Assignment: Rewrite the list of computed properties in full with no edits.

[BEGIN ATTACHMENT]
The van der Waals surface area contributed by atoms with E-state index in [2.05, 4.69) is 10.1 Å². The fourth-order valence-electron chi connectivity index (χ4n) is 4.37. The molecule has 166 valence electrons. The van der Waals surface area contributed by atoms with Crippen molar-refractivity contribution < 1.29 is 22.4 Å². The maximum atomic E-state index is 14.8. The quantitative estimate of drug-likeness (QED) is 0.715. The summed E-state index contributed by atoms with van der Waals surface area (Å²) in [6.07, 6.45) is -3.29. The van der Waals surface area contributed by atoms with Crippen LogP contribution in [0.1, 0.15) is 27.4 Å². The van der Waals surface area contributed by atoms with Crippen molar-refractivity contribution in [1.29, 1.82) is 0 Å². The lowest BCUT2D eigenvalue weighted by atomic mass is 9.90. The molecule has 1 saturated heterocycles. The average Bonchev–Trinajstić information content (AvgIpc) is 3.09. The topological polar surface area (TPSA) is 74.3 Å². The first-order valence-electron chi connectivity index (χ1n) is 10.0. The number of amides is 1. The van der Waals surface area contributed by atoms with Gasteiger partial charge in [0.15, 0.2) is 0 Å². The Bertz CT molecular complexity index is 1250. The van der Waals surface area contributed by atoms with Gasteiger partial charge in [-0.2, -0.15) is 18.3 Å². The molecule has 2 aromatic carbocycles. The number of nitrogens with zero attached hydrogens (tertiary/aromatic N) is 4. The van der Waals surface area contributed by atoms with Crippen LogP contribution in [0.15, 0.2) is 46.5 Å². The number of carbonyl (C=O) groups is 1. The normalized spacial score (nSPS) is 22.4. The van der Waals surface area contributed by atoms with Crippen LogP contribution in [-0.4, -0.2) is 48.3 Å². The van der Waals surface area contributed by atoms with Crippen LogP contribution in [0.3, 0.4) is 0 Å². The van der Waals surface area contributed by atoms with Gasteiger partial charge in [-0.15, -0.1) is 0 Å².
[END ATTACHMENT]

The van der Waals surface area contributed by atoms with E-state index in [2.05, 4.69) is 10.1 Å². The fourth-order valence-electron chi connectivity index (χ4n) is 4.37. The molecule has 166 valence electrons. The van der Waals surface area contributed by atoms with Crippen molar-refractivity contribution < 1.29 is 22.4 Å². The maximum atomic E-state index is 14.8. The quantitative estimate of drug-likeness (QED) is 0.715. The summed E-state index contributed by atoms with van der Waals surface area (Å²) in [6.07, 6.45) is -3.29. The van der Waals surface area contributed by atoms with Crippen LogP contribution in [0.1, 0.15) is 27.4 Å². The van der Waals surface area contributed by atoms with Crippen molar-refractivity contribution in [1.29, 1.82) is 0 Å². The lowest BCUT2D eigenvalue weighted by atomic mass is 9.90. The molecule has 1 saturated heterocycles. The average Bonchev–Trinajstić information content (AvgIpc) is 3.09. The topological polar surface area (TPSA) is 74.3 Å². The first-order valence-electron chi connectivity index (χ1n) is 10.0. The number of amides is 1. The van der Waals surface area contributed by atoms with Gasteiger partial charge in [0.15, 0.2) is 0 Å². The Bertz CT molecular complexity index is 1250. The van der Waals surface area contributed by atoms with Gasteiger partial charge in [-0.2, -0.15) is 18.3 Å². The molecule has 2 aromatic carbocycles. The number of nitrogens with zero attached hydrogens (tertiary/aromatic N) is 4. The van der Waals surface area contributed by atoms with Crippen LogP contribution in [0.15, 0.2) is 46.5 Å². The number of carbonyl (C=O) groups is 1. The normalized spacial score (nSPS) is 22.4. The van der Waals surface area contributed by atoms with Crippen LogP contribution in [-0.4, -0.2) is 48.3 Å². The van der Waals surface area contributed by atoms with Crippen LogP contribution in [0.3, 0.4) is 0 Å². The van der Waals surface area contributed by atoms with Gasteiger partial charge in [-0.15, -0.1) is 0 Å².